GREENWOOD, Indiana: A 20-year-old man likely assembled a rifle in the bathroom of a suburban Indianapolis shopping mall before shooting five people in the food court, killing three of them before an armed shopper fatally shot him, authorities said Monday.
Jonathan Sapirman of Greenwood apparently was facing eviction before he opened fire at the Greenwood Park Mall shortly before it closed Sunday evening, the city’s police chief, James Ison, said at a news conference.
Sapirman continued shooting people until he was shot and killed by 22-year-old Elisjsha Dicken, of Seymour, a city about 45 miles (72 kilometers) south of Greenwood, who was shopping with his girlfriend, Ison said, calling Dicken’s quick action “nothing short of heroic.”
“Many more people would have died last night if not for a responsible armed citizen,” said the chief, noting that authorities were still trying to determine a motive for the attack.
The Johnson County and Marion County coroners’ offices identified the slain victims as a married Indianapolis couple — Pedro Pineda, 56, and Rosa Mirian Rivera de Pineda, 37 — and Victor Gomez, 30, also of Indianapolis. A woman and a 12-year-old girl who was hit by shrapnel were wounded in the attack, police said.
Although authorities said Dicken was legally armed, the mall prohibits people from carrying weapons on its property. The mall issued a statement Monday saying it grieves for the victims and praising Dicken’s “heroic actions.” It didn’t mention its no-weapons policy and its operator, the Simon Property Group, didn’t respond to a request for comment.
As of July 1, Indiana law allows anyone age 18 or older to carry a handgun in public except for those prohibited for reasons such as having a felony conviction, facing a restraining order or having a dangerous mental illness as determined by a court. Indiana’s Republican-dominated Legislature retained provisions in the law that allow private property owners to prohibit firearms.
The attack Sunday was the latest in a string of mass shootings in the US Schools, churches, grocery stores and a July Fourth parade near Chicago have all become killing grounds in recent months, though the country’s staggering murder rate can often be seen more clearly in individual killings that rarely make major headlines.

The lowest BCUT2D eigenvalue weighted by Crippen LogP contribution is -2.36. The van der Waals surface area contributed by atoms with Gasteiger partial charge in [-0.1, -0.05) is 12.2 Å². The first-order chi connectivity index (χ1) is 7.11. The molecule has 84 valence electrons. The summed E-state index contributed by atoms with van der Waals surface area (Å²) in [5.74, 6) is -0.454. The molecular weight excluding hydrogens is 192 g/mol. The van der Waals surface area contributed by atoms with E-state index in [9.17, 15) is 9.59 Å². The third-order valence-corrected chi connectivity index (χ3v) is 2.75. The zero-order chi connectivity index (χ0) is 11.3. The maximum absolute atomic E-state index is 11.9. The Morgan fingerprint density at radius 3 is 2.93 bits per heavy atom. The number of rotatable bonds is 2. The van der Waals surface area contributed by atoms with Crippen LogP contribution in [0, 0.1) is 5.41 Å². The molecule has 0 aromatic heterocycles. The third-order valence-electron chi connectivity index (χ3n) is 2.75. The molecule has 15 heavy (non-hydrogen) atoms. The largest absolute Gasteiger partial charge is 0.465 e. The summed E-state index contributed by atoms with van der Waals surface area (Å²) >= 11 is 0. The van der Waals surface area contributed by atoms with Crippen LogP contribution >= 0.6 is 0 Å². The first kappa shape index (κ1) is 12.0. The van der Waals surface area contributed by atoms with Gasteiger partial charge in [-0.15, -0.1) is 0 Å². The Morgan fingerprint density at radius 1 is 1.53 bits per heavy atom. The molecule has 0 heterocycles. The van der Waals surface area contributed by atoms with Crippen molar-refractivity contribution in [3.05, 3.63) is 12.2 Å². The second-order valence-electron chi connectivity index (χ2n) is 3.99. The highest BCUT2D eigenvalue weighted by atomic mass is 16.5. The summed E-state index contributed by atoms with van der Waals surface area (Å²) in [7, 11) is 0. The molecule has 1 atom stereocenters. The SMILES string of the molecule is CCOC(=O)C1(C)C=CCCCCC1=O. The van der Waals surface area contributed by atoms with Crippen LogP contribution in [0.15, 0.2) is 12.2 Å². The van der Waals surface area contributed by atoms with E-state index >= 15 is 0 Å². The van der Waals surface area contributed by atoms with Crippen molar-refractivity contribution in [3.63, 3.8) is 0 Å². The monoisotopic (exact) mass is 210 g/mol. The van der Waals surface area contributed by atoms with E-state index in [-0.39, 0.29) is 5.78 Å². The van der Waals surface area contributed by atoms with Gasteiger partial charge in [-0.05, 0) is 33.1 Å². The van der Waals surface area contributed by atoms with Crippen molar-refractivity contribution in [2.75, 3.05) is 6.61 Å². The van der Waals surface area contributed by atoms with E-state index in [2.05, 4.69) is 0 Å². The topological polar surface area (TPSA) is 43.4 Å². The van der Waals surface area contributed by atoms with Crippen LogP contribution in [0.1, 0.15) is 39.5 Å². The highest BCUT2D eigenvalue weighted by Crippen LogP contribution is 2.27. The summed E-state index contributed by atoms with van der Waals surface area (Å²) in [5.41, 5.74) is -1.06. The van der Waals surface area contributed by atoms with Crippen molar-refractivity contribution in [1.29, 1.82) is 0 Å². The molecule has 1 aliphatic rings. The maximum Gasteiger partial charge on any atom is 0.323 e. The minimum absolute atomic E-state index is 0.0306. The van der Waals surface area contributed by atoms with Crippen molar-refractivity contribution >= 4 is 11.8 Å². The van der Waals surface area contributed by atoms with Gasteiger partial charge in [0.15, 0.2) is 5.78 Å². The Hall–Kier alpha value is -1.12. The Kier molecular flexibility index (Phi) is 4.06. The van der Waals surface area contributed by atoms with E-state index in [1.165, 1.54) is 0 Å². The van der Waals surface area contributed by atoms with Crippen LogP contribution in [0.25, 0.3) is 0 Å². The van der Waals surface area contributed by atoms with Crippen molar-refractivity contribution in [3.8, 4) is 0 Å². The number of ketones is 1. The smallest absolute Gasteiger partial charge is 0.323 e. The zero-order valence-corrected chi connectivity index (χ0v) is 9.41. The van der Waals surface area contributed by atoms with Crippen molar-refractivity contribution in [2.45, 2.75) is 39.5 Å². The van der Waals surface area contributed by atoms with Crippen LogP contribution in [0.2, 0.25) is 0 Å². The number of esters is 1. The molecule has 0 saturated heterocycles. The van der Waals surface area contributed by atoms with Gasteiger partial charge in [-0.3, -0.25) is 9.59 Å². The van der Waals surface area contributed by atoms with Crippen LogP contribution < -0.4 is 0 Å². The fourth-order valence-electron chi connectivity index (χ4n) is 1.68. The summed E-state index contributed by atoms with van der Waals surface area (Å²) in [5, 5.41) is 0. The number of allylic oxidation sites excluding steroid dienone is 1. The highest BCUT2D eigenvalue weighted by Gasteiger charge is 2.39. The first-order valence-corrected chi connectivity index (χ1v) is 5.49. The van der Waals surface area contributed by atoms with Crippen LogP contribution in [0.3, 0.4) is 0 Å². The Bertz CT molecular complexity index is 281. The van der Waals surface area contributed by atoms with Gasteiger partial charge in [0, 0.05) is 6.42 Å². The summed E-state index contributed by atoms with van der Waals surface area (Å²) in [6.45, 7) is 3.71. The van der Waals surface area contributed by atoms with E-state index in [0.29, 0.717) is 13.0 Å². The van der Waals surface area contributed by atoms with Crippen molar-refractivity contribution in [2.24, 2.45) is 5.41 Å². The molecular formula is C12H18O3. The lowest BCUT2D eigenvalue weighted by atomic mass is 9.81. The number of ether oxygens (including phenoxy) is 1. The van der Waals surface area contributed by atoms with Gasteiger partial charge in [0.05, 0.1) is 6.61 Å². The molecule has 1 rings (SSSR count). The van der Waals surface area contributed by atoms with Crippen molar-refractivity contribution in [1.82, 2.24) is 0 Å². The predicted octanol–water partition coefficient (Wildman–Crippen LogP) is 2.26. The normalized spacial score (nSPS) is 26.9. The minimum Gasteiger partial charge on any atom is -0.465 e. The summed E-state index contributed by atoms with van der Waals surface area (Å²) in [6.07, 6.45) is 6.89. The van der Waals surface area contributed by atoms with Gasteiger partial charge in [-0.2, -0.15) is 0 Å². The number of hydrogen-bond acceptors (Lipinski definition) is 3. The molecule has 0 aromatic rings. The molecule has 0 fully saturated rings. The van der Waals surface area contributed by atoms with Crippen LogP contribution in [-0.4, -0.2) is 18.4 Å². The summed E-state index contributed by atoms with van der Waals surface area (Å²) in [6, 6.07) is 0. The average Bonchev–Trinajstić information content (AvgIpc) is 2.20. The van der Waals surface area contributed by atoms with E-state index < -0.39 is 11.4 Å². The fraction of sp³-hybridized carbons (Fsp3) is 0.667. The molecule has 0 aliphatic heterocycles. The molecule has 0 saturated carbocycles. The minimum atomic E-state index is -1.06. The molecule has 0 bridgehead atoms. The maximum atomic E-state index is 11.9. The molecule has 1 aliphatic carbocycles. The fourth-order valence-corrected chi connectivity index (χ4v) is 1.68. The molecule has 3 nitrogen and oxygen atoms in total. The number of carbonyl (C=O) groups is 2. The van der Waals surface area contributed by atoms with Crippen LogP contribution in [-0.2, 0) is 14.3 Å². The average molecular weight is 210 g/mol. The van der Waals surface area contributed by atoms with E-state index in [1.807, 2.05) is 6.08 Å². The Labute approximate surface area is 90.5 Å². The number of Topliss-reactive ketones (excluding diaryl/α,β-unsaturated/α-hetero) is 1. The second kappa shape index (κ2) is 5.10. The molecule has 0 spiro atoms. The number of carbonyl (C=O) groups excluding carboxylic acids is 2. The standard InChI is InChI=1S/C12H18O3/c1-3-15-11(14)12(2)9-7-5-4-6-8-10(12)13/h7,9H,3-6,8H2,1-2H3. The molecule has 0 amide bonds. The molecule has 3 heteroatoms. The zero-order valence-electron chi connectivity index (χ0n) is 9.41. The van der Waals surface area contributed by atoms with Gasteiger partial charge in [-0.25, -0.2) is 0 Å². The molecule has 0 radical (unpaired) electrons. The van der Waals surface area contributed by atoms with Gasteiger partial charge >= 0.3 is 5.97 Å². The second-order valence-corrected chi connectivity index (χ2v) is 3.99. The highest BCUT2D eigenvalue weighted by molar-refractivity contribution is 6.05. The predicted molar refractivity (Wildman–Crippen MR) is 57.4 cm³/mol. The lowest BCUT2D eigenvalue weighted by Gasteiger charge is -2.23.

Authorities said Sunday that four of the victims were female and one was male, but they corrected that Monday to two males and three females.
Ison said Sapirman entered the mall and walked into a bathroom, where he spent about an hour before he emerged and opened fire. He said investigators believe Sapirman spent that time preparing and possibly assembling a disassembled rifle that he had brought in his backpack. He ended up firing 24 rounds within two minutes.
Ison said Sapirman used an AR-15-style rifle during the shooting and that investigators found another one in the bathroom. They also found a handgun on Sapirman, who was wearing a waistband holster and had several magazines that contained more than 100 rounds of ammunition.
Although police don’t know a motive for the attack, Sapirman’s relatives told investigators that he recently received notice that he was being evicted from his apartment, though Ison said authorities were still trying to confirm that. Relatives also said Sapirman resigned from a warehouse job in May, he said.
“Right now we have no motive. His family members that we spoke to, they were just as surprised as everyone else was. They said there were no indicators that he was violent or unstable,” Ison said.
The chief said Dicken fired 10 rounds from his handgun, and that as he fired, Sapirman “attempted to retreat back into the restroom and failed, and fell to the ground after being shot.”
“He engaged the gunman from quite a distance with a handgun and was very proficient in that, very tactically sound. And as he moved to close in on the suspect, he was also motioning for people to exit behind him,” Ison said of Dicken.
Sapirman had a juvenile record, including for a fight at school and an incident where he ran away from home, but he had no criminal record as an adult, the chief said.
He said relatives told investigators that Sapirman has been practicing shooting at a gun range, and that records obtained by the Bureau of Alcohol, Tobacco, Firearms and Explosives confirmed he had frequented the range and bought ammunition there over the past two years.
Ison said officers recovered a cellphone from a toilet in the mall bathroom that they believe Sapirman placed there. At Sapirman’s apartment, they found a laptop and can of butane inside the oven, which was on and set to a high temperature, the chief said without elaborating.
The cellphone and the laptop, which was damaged by the oven’s heat, will be analyzed by the FBI, and that “we are very curious to have those analyzed,” he said.
Mark Myers, the mayor of Greenwood, a city of roughly 60,000 people just south of Indianapolis, said the grieving community is shocked to be the scene of a mass shooting.
“I don’t want to be among the mayors that has to share these statements. But sadly, I am,” he said. “I grieve for these senseless killings, and I ache for the scars that are left behind on the victims and on our community.”